NEW YORK (CNNMoney.com) -- Companies that offer health plans will see their costs jump 9% in 2011, and most employees will pay higher deductibles as a result, said a report released Monday.
Employers will try to offset cost increases by requiring their workers to shell out more cash before coverage kicks in, according to a survey of 700 employers by PricewaterhouseCoopers.
By 2011, more than 50% of workers will have a deductible of $400 or more. In 2008, only 25% of companies said they had plans with deductibles that high.
In 2010, 13% of companies said their primary plans were those with high-deductibles -- generally considered to be $1,100 or more. That's more than double the level of 6% in 2008.
The report's authors said predicting 2011 costs was "especially challenging," since the past year has brought major changes not only to the health care industry but to the economy as a whole.
The overall 9% cost jump expected in 2011 is slightly smaller than the 9.5% increase that PWC had forecast for 2010, but "the small decrease hides a more complicated set of forces," the report said.
Inflators and deflators: The combination of the recession's impact and sweeping health reform is a mixed bag for employers' bottom line, the report said.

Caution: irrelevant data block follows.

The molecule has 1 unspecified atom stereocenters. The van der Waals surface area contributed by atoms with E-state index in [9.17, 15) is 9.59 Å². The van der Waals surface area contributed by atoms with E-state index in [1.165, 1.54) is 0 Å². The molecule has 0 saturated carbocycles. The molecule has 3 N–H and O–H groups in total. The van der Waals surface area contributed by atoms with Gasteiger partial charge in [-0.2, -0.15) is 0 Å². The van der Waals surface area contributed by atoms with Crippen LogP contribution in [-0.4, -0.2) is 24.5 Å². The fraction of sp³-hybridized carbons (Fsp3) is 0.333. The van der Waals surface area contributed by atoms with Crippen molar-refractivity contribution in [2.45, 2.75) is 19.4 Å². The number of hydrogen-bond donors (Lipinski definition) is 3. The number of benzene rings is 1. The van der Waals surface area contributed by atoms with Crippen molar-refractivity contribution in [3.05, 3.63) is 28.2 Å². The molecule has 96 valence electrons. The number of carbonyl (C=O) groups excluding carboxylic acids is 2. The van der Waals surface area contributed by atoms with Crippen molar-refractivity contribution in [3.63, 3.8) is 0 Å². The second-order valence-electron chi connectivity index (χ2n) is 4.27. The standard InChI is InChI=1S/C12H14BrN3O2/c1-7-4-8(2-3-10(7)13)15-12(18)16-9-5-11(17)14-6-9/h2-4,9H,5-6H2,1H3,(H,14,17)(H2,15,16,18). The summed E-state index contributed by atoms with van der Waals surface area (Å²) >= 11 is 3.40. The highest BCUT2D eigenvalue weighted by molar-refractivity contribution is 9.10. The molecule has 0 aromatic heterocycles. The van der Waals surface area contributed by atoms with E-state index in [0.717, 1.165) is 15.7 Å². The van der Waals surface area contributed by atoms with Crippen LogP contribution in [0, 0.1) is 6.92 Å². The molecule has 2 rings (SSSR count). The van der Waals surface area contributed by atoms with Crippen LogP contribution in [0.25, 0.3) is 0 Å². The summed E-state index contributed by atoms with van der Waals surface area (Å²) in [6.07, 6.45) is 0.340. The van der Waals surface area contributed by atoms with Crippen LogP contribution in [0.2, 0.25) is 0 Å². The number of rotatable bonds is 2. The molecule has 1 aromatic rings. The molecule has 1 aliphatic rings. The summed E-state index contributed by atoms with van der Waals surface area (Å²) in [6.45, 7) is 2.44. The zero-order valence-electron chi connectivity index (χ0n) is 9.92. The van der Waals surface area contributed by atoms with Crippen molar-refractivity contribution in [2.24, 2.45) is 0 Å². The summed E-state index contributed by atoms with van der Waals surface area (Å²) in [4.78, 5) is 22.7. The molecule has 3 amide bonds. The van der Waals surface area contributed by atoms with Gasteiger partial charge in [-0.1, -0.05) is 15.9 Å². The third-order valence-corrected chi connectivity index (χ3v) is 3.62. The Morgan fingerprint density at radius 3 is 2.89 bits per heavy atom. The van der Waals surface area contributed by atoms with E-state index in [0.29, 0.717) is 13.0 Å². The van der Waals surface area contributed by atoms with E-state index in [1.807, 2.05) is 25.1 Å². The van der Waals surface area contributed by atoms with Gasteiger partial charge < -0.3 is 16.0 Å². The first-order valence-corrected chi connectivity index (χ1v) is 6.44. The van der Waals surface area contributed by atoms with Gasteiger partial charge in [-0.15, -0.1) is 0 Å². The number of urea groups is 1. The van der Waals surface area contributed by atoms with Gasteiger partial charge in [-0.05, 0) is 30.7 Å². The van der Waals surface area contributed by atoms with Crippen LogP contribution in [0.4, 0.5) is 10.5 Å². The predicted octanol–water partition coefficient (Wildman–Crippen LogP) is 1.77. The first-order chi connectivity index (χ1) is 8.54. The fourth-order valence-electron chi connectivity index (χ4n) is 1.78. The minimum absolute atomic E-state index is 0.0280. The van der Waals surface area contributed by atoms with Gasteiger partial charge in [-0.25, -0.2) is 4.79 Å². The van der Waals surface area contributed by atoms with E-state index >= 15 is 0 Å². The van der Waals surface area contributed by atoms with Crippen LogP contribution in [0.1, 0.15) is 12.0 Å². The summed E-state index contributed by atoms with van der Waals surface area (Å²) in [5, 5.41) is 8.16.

One major issue for companies: Cash-strapped hospitals and health providers will likely push more costs to employers. Hospitals are facing Medicare rate cuts, while more health providers are merging -- which means they'll be able to negotiate higher rates.
On the other hand, some changes are driving employers' health expenses down.
For example, the cost of providing COBRA coverage -- which lets some workers who quit, are laid off or otherwise leave their jobs to extend their health plans -- should return to "more normal levels" in 2011, saving employers money.
Who doesn't want to eat some burgers and drink some beer during the summer? So is it any surprise that McDonald's and other food and beverage stocks are now trading at record highs just before the long Memorial Day weekend? More
Mark Zuckerberg touted the idea of universal basic income during his commencement address at Harvard on Thursday. More
It would be the first non-military bug bounty program. More
In 1998, Ntsiki Biyela won a scholarship to study wine making. Now she's about to launch her own brand. More
Government and non-profit doctors and lawyers earn less than their colleagues in the private sector, but they can have just as much student debt. More